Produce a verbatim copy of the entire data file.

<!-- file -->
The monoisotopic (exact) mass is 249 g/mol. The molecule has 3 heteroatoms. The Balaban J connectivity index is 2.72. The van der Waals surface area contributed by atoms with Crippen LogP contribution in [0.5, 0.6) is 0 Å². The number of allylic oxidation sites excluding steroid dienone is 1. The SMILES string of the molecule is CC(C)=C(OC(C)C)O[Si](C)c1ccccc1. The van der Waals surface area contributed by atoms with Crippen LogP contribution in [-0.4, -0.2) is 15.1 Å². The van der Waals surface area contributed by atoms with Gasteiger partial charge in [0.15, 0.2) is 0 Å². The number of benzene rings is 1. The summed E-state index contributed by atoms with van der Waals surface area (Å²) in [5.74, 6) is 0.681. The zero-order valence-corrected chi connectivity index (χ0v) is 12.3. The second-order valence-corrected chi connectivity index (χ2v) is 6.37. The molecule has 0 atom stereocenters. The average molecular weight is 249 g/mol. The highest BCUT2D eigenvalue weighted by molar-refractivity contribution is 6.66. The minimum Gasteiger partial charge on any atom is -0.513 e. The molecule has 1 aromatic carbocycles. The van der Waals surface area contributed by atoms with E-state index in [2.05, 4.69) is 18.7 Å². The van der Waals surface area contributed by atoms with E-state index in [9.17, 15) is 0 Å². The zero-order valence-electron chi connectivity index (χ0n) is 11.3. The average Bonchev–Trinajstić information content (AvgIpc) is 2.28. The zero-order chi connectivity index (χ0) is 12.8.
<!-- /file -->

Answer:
The monoisotopic (exact) mass is 249 g/mol. The molecule has 3 heteroatoms. The Balaban J connectivity index is 2.72. The van der Waals surface area contributed by atoms with Crippen LogP contribution in [0.5, 0.6) is 0 Å². The number of allylic oxidation sites excluding steroid dienone is 1. The SMILES string of the molecule is CC(C)=C(OC(C)C)O[Si](C)c1ccccc1. The van der Waals surface area contributed by atoms with Crippen LogP contribution in [-0.4, -0.2) is 15.1 Å². The van der Waals surface area contributed by atoms with Gasteiger partial charge in [0.15, 0.2) is 0 Å². The number of benzene rings is 1. The summed E-state index contributed by atoms with van der Waals surface area (Å²) in [5.74, 6) is 0.681. The zero-order valence-corrected chi connectivity index (χ0v) is 12.3. The second-order valence-corrected chi connectivity index (χ2v) is 6.37. The molecule has 0 atom stereocenters. The average molecular weight is 249 g/mol. The highest BCUT2D eigenvalue weighted by molar-refractivity contribution is 6.66. The minimum Gasteiger partial charge on any atom is -0.513 e. The molecule has 1 aromatic carbocycles. The van der Waals surface area contributed by atoms with E-state index in [2.05, 4.69) is 18.7 Å². The van der Waals surface area contributed by atoms with E-state index in [9.17, 15) is 0 Å². The zero-order valence-electron chi connectivity index (χ0n) is 11.3. The average Bonchev–Trinajstić information content (AvgIpc) is 2.28. The zero-order chi connectivity index (χ0) is 12.8.